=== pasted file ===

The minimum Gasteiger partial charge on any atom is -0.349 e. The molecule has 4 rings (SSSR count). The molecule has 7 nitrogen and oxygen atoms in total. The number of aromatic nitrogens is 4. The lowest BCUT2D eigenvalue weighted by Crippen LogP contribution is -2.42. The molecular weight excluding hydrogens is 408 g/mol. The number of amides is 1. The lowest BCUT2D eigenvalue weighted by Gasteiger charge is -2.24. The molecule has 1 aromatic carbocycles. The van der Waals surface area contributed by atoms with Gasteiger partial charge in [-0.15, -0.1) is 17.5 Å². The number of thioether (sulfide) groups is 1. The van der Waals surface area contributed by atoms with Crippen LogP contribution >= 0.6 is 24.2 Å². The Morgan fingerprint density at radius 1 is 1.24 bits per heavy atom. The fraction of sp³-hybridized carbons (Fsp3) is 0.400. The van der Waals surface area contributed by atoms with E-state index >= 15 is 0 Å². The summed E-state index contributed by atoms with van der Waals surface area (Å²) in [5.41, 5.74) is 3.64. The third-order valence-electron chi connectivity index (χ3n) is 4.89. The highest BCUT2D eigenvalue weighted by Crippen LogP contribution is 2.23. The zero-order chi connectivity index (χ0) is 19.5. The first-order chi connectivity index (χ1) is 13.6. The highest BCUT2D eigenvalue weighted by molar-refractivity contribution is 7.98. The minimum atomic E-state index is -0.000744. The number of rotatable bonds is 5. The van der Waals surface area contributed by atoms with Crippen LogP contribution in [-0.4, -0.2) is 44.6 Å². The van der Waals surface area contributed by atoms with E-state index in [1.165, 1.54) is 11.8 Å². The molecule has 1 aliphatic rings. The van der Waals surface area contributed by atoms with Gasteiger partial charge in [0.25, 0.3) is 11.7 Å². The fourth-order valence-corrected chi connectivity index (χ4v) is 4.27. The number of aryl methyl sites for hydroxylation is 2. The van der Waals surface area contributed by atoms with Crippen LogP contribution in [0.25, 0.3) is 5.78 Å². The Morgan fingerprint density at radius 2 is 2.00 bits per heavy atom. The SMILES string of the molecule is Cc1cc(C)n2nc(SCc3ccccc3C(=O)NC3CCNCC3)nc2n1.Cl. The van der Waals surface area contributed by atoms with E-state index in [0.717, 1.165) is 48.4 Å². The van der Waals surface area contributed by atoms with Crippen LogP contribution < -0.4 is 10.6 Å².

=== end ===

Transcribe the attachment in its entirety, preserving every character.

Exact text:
The minimum Gasteiger partial charge on any atom is -0.349 e. The molecule has 4 rings (SSSR count). The molecule has 7 nitrogen and oxygen atoms in total. The number of aromatic nitrogens is 4. The lowest BCUT2D eigenvalue weighted by Crippen LogP contribution is -2.42. The molecular weight excluding hydrogens is 408 g/mol. The number of amides is 1. The lowest BCUT2D eigenvalue weighted by Gasteiger charge is -2.24. The molecule has 1 aromatic carbocycles. The van der Waals surface area contributed by atoms with Gasteiger partial charge in [-0.15, -0.1) is 17.5 Å². The number of thioether (sulfide) groups is 1. The van der Waals surface area contributed by atoms with Crippen LogP contribution >= 0.6 is 24.2 Å². The Morgan fingerprint density at radius 1 is 1.24 bits per heavy atom. The fraction of sp³-hybridized carbons (Fsp3) is 0.400. The van der Waals surface area contributed by atoms with E-state index >= 15 is 0 Å². The summed E-state index contributed by atoms with van der Waals surface area (Å²) in [5.41, 5.74) is 3.64. The third-order valence-electron chi connectivity index (χ3n) is 4.89. The highest BCUT2D eigenvalue weighted by Crippen LogP contribution is 2.23. The zero-order chi connectivity index (χ0) is 19.5. The first-order chi connectivity index (χ1) is 13.6. The highest BCUT2D eigenvalue weighted by molar-refractivity contribution is 7.98. The minimum atomic E-state index is -0.000744. The number of rotatable bonds is 5. The van der Waals surface area contributed by atoms with Crippen LogP contribution in [-0.4, -0.2) is 44.6 Å². The van der Waals surface area contributed by atoms with E-state index in [1.165, 1.54) is 11.8 Å². The molecule has 1 aliphatic rings. The van der Waals surface area contributed by atoms with Gasteiger partial charge in [0.25, 0.3) is 11.7 Å². The fourth-order valence-corrected chi connectivity index (χ4v) is 4.27. The number of aryl methyl sites for hydroxylation is 2. The van der Waals surface area contributed by atoms with Crippen LogP contribution in [0.25, 0.3) is 5.78 Å². The Morgan fingerprint density at radius 2 is 2.00 bits per heavy atom. The SMILES string of the molecule is Cc1cc(C)n2nc(SCc3ccccc3C(=O)NC3CCNCC3)nc2n1.Cl. The van der Waals surface area contributed by atoms with E-state index in [0.717, 1.165) is 48.4 Å². The van der Waals surface area contributed by atoms with Crippen LogP contribution < -0.4 is 10.6 Å².